Angered by a perceived lack of progress, Hitler divided Army Group South into two separate units, Army Group A and Army Group B. Possessing the majority of the armor, Army Group A was tasked with capturing the oil fields, while Army Group B was ordered to take Stalingrad to protect the German flank. A key Soviet transportation hub on the Volga River, Stalingrad also possessed propaganda value as it was named for the Soviet leader, Joseph Stalin. Driving towards Stalingrad, the German advance was led by General Friedrich Paulus' 6th Army with General Hermann Hoth's 4th Panzer Army supporting to the south (Map).

    Preparing the Defenses:

    When the German objective became clear, Stalin appointed General Andrey Yeryomenko to command the Southeastern (later Stalingrad) Front. Arriving on scene, he directed Lieutenant General Vasiliy Chuikov's 62nd Army to defend the city. Stripping the city of supplies, the Soviets prepared for urban fighting by fortifying many of Stalingrad's buildings to create strong points. Though some of Stalingrad's population left, Stalin directed that civilians remain as he believed the army would fight harder for a "living city." The city's factories continued to operate including one producing T-34 tanks.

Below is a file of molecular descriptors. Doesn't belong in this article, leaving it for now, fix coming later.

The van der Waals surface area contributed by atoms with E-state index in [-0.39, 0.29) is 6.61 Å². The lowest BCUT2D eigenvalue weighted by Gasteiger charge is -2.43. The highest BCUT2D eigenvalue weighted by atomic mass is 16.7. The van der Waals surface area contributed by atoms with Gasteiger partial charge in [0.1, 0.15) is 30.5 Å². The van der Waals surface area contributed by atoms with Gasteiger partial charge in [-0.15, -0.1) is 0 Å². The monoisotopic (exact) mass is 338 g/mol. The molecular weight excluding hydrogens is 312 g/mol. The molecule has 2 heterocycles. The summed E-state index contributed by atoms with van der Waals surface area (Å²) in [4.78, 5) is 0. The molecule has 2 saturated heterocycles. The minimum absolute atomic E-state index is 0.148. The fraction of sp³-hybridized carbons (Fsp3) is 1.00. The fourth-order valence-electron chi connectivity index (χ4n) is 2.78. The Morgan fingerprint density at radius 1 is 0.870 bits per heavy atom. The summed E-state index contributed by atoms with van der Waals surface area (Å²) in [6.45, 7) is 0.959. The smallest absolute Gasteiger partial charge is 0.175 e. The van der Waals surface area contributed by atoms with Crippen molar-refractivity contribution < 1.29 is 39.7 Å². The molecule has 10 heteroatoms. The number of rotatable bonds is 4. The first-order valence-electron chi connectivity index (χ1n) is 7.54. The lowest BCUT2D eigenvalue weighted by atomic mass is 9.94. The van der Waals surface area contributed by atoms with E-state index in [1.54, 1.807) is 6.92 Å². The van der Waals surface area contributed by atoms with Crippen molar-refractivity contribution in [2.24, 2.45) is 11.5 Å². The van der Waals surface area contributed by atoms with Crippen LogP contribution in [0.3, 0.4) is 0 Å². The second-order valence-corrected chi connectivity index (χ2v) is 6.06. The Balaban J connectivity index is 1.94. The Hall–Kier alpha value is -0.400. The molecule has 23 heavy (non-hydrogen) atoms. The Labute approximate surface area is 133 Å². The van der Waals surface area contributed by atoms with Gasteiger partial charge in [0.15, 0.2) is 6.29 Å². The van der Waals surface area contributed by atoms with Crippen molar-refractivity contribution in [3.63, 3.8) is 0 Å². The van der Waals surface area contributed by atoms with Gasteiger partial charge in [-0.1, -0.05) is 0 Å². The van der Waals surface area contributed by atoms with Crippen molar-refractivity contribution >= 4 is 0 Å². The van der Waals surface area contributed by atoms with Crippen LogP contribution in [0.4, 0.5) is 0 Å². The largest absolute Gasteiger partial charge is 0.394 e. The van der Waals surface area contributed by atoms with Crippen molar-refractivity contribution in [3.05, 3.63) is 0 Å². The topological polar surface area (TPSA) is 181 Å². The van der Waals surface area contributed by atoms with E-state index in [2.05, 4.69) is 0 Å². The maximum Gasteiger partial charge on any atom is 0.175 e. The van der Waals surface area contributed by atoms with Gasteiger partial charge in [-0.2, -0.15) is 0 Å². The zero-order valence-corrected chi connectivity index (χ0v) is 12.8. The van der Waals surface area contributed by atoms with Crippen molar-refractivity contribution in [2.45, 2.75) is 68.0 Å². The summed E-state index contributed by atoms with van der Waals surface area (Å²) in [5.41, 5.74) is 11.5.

The Battle Begins:

    With German ground forces nearing, General Wolfram von Richthofen's Luftflotte 4 quickly gained air superiority over Stalingrad and began reducing the city to rubble, inflicting thousands of civilian casualties in the process. Pushing west, Army Group B reached the Volga north of Stalingrad in late August and by September 1 had arrived at the river south of the city. As a result, Soviet forces in Stalingrad could only be reinforced and re-supplied by crossing the Volga, often while enduring German air and artillery attack. Delayed by rough terrain and Soviet resistance, 6th Army did not arrive until early September.